Space porn: These images are (quite literally) out of this world
As members of global hacking collective Anonymous have made clear, they “do not forgive” and “do not forget.” Bad news for WikiLeaks, which has angered its once-close hacking allies.
On Wednesday, WikiLeaks began to leak a batch of documents relating to the presidential election. The organization invited supporters to browse the trove of emails provided to the secret-spilling site by Anonymous from its famed Statfor hack. In a move that Anonymous called a “betrayal,” WikiLeaks put the documents behind a pay wall, which prompted readers for donations.
Anonymous initially expressed displeasure at WikiLeaks’ move via Twitter:
This, dear friends will lose you all allies you still had. @Wikileaks, please die in a fire, kthxbai.— Anonymous (@YourAnonNews) October 11, 2012
In a follow-up statement, the group intimated that the relationship with WikiLeaks had been souring for a while. “We have been worried about the direction WikiLeaks is going for sometime now. In the past year the focus has moved away from actual leaks and the fight for freedom of information and concentrated more and more on Julian Assange and a rabid scrounging for money,” the hackers noted.
In an accompanying (and similar) statement posted online, Anonymous added, “WikiLeaks is not – or should not be – about Julian Assange alone.” The hackers explained that despite a steadfast belief that the controversial WikiLeaks founder should not be extradited to the United States, they have grown weary of the attention paid to Assange:
The idea behind WikiLeaks was to provide the public with information that would otherwise being kept secret by industries and governments. Information we strongly believe the public has a right to know. But this has been pushed more and more into the background, instead we only hear about Julian Assange, like he had dinner last night with Lady Gaga. That’s great for him but not much of our interest. We are more interested in transparent governments and bringing out documents and information they want to hide from the public.
The hackers also expressed anger that Anonymous members have faced repression and jail time for materials they supplied to WikiLeaks, while “to this day, not ONE single WikiLeaks staff are charged or incarcerated.” They noted that hacktivist Jeremy Hammond could face 20 years in prison for allegedly supplying the Stratfor files — the very documents WikiLeaks put behind a pay wall.
Following Anonymous’ “enraged” response, WikiLeaks has removed the pay wall from its recent document release. The hackers thanked WikiLeaks for the move via Twitter, but commented that “a statement would be swell.” According to their statement, however, it is too little, too late for the partnership:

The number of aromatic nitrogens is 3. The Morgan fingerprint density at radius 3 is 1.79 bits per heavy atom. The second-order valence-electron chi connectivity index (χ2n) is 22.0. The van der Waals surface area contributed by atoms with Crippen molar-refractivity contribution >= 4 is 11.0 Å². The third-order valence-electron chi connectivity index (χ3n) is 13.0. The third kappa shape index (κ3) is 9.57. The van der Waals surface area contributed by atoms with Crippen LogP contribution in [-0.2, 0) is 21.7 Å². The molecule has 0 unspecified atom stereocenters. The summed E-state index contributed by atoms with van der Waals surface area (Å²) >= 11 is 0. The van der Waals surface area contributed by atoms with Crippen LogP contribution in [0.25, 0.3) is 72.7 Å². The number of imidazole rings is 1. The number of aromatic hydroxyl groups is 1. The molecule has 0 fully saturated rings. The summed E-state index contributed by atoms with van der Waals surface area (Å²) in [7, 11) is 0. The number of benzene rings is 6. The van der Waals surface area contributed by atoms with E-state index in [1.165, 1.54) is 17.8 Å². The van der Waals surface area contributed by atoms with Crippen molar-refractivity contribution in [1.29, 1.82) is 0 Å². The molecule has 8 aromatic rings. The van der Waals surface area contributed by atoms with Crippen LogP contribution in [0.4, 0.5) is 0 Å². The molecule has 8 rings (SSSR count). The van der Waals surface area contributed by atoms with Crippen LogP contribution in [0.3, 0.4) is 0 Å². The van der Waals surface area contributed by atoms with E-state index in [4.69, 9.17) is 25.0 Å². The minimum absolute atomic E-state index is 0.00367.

The conclusion for us is that Anonymous cannot support anymore what WikiLeaks has become. We will NOT attack the web assets of WikiLeaks, as they are media. We do not attack media. Any future attack on the WikiLeaks servers attributed to Anonymous is a lie. But what we will do is cease from this day all support of any kind for WikiLeaks or Julian Assange.
The statement included a disclaimer that it cannot represent the views of all Anonymous members, since the collective is leaderless and decentralized. “But we know that we are certainly not alone within the Anonymous collective with this assessment of the situation,” the statement notes.
Natasha Lennard is an assistant news editor at Salon, covering non-electoral politics, general news and rabble-rousing. Follow her on Twitter @natashalennard, email firstname.lastname@example.org.More Natasha Lennard.
NASA astronaut Mike Hopkins
On December 28, 2013, Expedition 38 crew member Mike Hopkins participating in the second of two space walks to replace a degraded pump module on the International Space Station. (NASA astronaut Rick Mastracchio is reflected in his helmet!)
The Soyuz TMA-10M
The Soyuz TMA-10M headed towards the International Space Station with crew members from Expedition 37 onboard.
40 years ago the Apollo 8 mission flew up to the moon, orbited it ten times and then returned to Earth. This picture was taken from that flight and shows the Earth as it seemingly rises in similar fashion to a sunrise.
Sunrise from Expedition 36
NASA Flight Engineer Karen L. Nyberg of Expedition 36 took this photo of the sun rising -- a sight they saw nearly 16 times per day due to the speed of the International Space Station's orbit around the earth.
A pair of NanoRacks CubeSats -- nanosattelite spacecrafts carrying experiments -- were launched by Expedition 38.